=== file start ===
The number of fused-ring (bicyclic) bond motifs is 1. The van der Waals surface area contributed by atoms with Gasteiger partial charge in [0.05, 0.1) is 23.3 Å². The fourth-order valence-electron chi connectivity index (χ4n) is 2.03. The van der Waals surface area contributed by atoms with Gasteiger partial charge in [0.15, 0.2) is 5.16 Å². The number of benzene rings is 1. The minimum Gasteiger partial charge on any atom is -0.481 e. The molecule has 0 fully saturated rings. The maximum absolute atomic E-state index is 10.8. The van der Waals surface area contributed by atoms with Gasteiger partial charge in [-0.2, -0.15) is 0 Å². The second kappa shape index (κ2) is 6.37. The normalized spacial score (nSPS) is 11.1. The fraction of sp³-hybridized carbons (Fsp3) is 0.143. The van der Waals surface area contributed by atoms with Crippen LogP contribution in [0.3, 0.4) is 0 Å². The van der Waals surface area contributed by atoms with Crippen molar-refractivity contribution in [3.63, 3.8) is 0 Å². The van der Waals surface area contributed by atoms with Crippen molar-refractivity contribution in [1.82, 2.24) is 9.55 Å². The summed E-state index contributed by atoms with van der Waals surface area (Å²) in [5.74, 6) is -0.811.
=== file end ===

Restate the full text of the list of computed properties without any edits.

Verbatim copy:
The number of fused-ring (bicyclic) bond motifs is 1. The van der Waals surface area contributed by atoms with Gasteiger partial charge in [0.05, 0.1) is 23.3 Å². The fourth-order valence-electron chi connectivity index (χ4n) is 2.03. The van der Waals surface area contributed by atoms with Gasteiger partial charge in [0.15, 0.2) is 5.16 Å². The number of benzene rings is 1. The minimum Gasteiger partial charge on any atom is -0.481 e. The molecule has 0 fully saturated rings. The maximum absolute atomic E-state index is 10.8. The van der Waals surface area contributed by atoms with Gasteiger partial charge in [-0.2, -0.15) is 0 Å². The second kappa shape index (κ2) is 6.37. The normalized spacial score (nSPS) is 11.1. The fraction of sp³-hybridized carbons (Fsp3) is 0.143. The van der Waals surface area contributed by atoms with Crippen LogP contribution in [0.3, 0.4) is 0 Å². The van der Waals surface area contributed by atoms with Crippen molar-refractivity contribution in [3.63, 3.8) is 0 Å². The van der Waals surface area contributed by atoms with Crippen molar-refractivity contribution in [1.82, 2.24) is 9.55 Å². The summed E-state index contributed by atoms with van der Waals surface area (Å²) in [5.74, 6) is -0.811.